David Princeton has been in the insurance industry for over 15 years, helping clients to recover millions of dollars, and is the founder of Advocate Claim Services (ACS). David brings an interesting perspective to this ongoing conversation, having seen claims through the lens of an Insurance Company, a Top 50 Brokerage, and most recently a Buyer as the Director of Corporate Risk for a private equity group.  David’s passion for helping businesses survive after a loss is grounded in the ACS tagline, “We don’t sell insurance, we make it work!”  

Our goal for this ongoing segment, Three Questions with A Pro, is to help gather pieces of the COVID-19 puzzle and share those with our peers in the restoration industry. Through The Intentional Restorer, I have been reaching out to a broad range of professionals within the various insurance fields to learn from their areas of speciality so that we can continue to work together to form common sense solutions. Please view the accompanying video of our interview with David Princeton of Advocate Claims Services to hear all that David has to share on these topics. 

Experiences prior to COVID-19 with doubtful and disputed claims

The novel coronavirus pandemic has exposed areas where we need to improve our processes and resiliency. We asked David what he has observed with regard to a lack of understanding  of insurance policy language even prior to the SARS-CoV-2 outbreak. David notes that policy language is incredibly important to understand how to approach a potentially “doubtful and disputed (D&D) claim.” 

As a claims advocate, David assists clients with D&D claims, “Advocating for insureds to extract the coverage they should be granted under the policy.” He notes that a good claims outcome starts with two key things:

  • Listening to the story of the client and asking probative questions to understand what the client is going through.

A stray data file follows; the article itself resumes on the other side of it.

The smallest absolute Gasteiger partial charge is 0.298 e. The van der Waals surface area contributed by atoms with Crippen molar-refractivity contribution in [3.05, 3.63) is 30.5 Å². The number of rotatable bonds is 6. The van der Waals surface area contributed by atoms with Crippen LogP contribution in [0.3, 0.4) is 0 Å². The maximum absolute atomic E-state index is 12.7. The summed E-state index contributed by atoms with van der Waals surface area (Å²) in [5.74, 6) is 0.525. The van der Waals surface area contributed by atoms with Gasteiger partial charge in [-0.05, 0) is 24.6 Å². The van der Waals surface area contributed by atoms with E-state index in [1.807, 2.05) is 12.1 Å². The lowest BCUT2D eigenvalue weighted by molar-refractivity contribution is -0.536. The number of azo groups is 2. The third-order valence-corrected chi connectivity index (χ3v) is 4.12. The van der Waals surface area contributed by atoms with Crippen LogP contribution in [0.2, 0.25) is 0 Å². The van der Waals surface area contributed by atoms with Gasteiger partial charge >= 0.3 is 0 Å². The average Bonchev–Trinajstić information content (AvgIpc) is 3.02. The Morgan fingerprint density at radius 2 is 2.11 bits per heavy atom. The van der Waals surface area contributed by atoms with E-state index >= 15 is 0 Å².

• The most common failures in the application of insurance, by adjusters, brokers and insured are in reading and understanding the policy coverages. An insurance policy is a dynamic contract formed by a three party relationship between the insured, the broker and the underwriter.  

David discussed common failures in mold remediation estimating with suggestions for structuring the estimate so that the coverages within the policy can be appropriately applied to the services rendered. We discussed some general estimating guidelines for telling the story of the loss and documenting the project details so that funding available within the policy can be distributed appropriately to protect the owner as well as ensure payment for the contractor. David notes that adjusters should be writing their own sheets, which may be a follow-up discussion with him in the future. 

What has David observed as the COVID-19 raises new questions about policy coverages? 

In a LinkedIn conversation thread discussing potential coverage under pollution liability, David commented that these policies can cover viruses but typically require a coverage trigger. He explains that pollution liability clean up typically relates to something that shouldn’t be there. In a traditional damage or impact, the physical presence of a substance could be a trigger. With viruses, the question arises whether the policyholder can document the presence of items such as SARS-CoV-2.

David shares experiences in similar circumstances such as when civil authority was enacted out of a response to the avian flu (H5N1) and orders to eliminate flocks of commercial chickens were received by an insured. Determining the presence of a virus and then deciphering the first and third party coverages is going to be an ongoing discussion as this current pandemic grows. Having come from delivering groceries to a family member currently quarantined in a local senior living home, David noted that this is of particular note for these higher-risk institutions. In Washington State, the Life Care Center nursing facility in Kirkland became the center of attention as outbreaks in the state were climbing. 

What are some considerations for property restoration contractors responding to COVID-19?

Key concerns for property restoration contractors include understanding both the express promises of their scope of work as well as the implicit promises. As was stated in our interview with The Restoration Lawyer, Ed Cross (which will be posted soon!), the standard work authorization and/or contract which includes language such as, “Returning the structure to pre-loss conditions,” could be especially problematic in COVID-19 response. As it relates to coverage, covered damages for business owners will be related to establishing whether there is a known instance of coronavirus impact. We close out our conversation with a discussion of the first known lawsuit being brought by Oceana Grill against Lloyd’s of London. 

Thank you for reading The Intentional Restorer’s segment Three Questions with a Pro, brought to you in collaboration with Restoration & Remediation (R&R) Magazine and The DYOJO. Take care of yourselves and be kind to each other #wegotthis #MTWSL